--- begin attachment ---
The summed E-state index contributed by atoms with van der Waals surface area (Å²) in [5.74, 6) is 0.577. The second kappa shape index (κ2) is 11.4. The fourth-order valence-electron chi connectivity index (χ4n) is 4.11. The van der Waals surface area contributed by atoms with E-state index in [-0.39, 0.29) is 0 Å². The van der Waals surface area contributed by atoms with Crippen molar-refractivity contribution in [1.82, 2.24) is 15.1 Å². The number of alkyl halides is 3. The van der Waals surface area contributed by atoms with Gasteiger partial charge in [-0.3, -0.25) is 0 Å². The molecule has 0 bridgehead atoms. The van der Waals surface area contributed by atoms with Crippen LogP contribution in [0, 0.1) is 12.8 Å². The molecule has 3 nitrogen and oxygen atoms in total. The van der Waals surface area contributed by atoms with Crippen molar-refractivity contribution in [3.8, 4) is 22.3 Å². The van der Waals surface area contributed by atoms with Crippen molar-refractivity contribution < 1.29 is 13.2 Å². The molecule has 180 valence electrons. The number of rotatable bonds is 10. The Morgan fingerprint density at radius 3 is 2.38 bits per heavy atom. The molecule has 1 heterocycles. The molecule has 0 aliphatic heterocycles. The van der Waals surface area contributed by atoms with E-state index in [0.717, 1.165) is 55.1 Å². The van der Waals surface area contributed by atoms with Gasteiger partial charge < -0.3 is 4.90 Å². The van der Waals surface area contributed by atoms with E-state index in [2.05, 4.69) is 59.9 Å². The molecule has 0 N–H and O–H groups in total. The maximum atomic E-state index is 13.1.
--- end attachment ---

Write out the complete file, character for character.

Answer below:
The summed E-state index contributed by atoms with van der Waals surface area (Å²) in [5.74, 6) is 0.577. The second kappa shape index (κ2) is 11.4. The fourth-order valence-electron chi connectivity index (χ4n) is 4.11. The van der Waals surface area contributed by atoms with E-state index in [-0.39, 0.29) is 0 Å². The van der Waals surface area contributed by atoms with Crippen molar-refractivity contribution in [1.82, 2.24) is 15.1 Å². The number of alkyl halides is 3. The van der Waals surface area contributed by atoms with Gasteiger partial charge in [-0.3, -0.25) is 0 Å². The molecule has 0 bridgehead atoms. The van der Waals surface area contributed by atoms with Crippen LogP contribution in [0, 0.1) is 12.8 Å². The molecule has 3 nitrogen and oxygen atoms in total. The van der Waals surface area contributed by atoms with Crippen molar-refractivity contribution in [3.8, 4) is 22.3 Å². The van der Waals surface area contributed by atoms with Crippen molar-refractivity contribution < 1.29 is 13.2 Å². The molecule has 180 valence electrons. The number of rotatable bonds is 10. The Morgan fingerprint density at radius 3 is 2.38 bits per heavy atom. The molecule has 1 heterocycles. The molecule has 0 aliphatic heterocycles. The van der Waals surface area contributed by atoms with E-state index in [0.717, 1.165) is 55.1 Å². The van der Waals surface area contributed by atoms with Gasteiger partial charge < -0.3 is 4.90 Å². The van der Waals surface area contributed by atoms with E-state index in [2.05, 4.69) is 59.9 Å². The molecule has 0 N–H and O–H groups in total. The maximum atomic E-state index is 13.1.